IQ or EI? According to some scientists, IQ by itself is not a very good predictor of job performance. Hunter and Hunter (1984) estimated that at best IQ accounts for about 25 percent of the variance. Sternberg (1996) has pointed out that studies vary and that 10 percent may be a more realistic estimate. In some studies, IQ accounts for as little as 4 percent of the variance. In a recent meta-analysis examining the correlation and predictive validity of EI when compared to IQ or general mental ability, Van Rooy and Viswesvaran (2004) found IQ to be a better predictor of work and academic performance than EI. However, when it comes to the question of whether a person will become a "star performer" (in the top ten percent, however such performance is appropriately assessed) within that role, or be an outstanding leader, IQ may be a less powerful predictor than emotional intelligence (Goleman 1998, 2001, 2002).

IQ and EI: pure types According to Goleman, IQ and EI should not be regarded as competencies with an opposite direction. They are rather separate competencies. People with a high IQ but low EI (or the opposite) are, despite the stereotypes, relatively rare. There is a correlation between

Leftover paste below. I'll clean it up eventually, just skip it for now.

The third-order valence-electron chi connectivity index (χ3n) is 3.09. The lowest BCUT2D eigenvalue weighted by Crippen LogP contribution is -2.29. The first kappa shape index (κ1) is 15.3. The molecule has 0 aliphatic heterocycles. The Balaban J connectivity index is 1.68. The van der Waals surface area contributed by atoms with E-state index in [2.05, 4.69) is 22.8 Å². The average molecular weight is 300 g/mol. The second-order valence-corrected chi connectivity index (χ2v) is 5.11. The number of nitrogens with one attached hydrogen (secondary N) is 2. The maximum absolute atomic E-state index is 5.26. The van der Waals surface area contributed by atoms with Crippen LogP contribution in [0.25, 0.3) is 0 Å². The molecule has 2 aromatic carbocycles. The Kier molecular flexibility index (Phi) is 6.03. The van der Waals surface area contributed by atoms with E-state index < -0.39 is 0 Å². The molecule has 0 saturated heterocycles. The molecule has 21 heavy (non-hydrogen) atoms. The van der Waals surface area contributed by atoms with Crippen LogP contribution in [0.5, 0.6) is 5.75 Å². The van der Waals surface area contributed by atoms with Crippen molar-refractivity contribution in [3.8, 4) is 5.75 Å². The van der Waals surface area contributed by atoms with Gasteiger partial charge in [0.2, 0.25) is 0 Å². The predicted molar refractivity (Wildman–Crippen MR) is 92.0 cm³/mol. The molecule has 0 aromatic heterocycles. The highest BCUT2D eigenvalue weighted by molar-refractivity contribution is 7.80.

Multifactor Emotional Intelligence Scale (Mayer, Caruso, & Salovey, 1998): a test of ability where the test-taker performs a series of tasks that are designed to assess the persons ability to perceive, identify, understand, and work with emotion. Emotional Competence Inventory (ECI) (Goleman, 1998): a 360 degree instrument, where people evaluate the individuals within an organization (Individual Feedback Reports). Or the organization as a whole (Work Force Audits). These audits can provide an organizational profile for any size group within the company. The Emotional Competence Inventory works with the 19/21 competencies described above (See under Four Domains of EI).

Management by Exception

"Management by Exception is a management technique by which managers concentrate only on exceptional deviations instead of trying to correct each and every deviation. The advantage of the technique of management by exception is that it allows the manager to concentrate on problems that need his attention and to avoid dealing with those that can be well handled by the subordinated themselves. Advantages: 1. It allows the manager to devote more time for important issues by letting the subordinates deal with the issues of a routine nature. 2. The manager need not bother about routine matters. 3. Since the manager devotes more time for vital issues, he will be able to make better decisions. 4. The subordinates are given authority to make decisions on certain matters without any interference by the executives. 5. The management is also able to utilize the available talent at the lower levels 6. Helps to identify the responsible person."